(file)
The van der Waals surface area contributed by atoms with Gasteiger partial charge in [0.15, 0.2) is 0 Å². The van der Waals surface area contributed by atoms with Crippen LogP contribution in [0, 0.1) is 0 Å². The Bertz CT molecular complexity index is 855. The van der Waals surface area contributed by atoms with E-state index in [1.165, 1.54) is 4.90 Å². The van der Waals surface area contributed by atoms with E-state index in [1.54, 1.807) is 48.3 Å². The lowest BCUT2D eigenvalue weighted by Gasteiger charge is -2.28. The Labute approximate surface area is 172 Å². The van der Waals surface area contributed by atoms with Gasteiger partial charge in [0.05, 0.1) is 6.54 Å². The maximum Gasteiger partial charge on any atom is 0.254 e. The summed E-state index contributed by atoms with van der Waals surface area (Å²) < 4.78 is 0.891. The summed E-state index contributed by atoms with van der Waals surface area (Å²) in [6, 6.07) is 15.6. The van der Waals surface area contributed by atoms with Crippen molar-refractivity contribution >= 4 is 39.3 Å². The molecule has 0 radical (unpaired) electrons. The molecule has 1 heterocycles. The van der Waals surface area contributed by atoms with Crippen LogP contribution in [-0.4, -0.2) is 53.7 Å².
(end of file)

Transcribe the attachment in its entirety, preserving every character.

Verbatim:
The van der Waals surface area contributed by atoms with Gasteiger partial charge in [0.15, 0.2) is 0 Å². The van der Waals surface area contributed by atoms with Crippen LogP contribution in [0, 0.1) is 0 Å². The Bertz CT molecular complexity index is 855. The van der Waals surface area contributed by atoms with E-state index in [1.165, 1.54) is 4.90 Å². The van der Waals surface area contributed by atoms with E-state index in [1.54, 1.807) is 48.3 Å². The lowest BCUT2D eigenvalue weighted by Gasteiger charge is -2.28. The Labute approximate surface area is 172 Å². The van der Waals surface area contributed by atoms with Gasteiger partial charge in [0.05, 0.1) is 6.54 Å². The maximum Gasteiger partial charge on any atom is 0.254 e. The summed E-state index contributed by atoms with van der Waals surface area (Å²) < 4.78 is 0.891. The summed E-state index contributed by atoms with van der Waals surface area (Å²) in [6, 6.07) is 15.6. The van der Waals surface area contributed by atoms with Crippen molar-refractivity contribution >= 4 is 39.3 Å². The molecule has 0 radical (unpaired) electrons. The molecule has 1 heterocycles. The van der Waals surface area contributed by atoms with Crippen LogP contribution in [-0.4, -0.2) is 53.7 Å².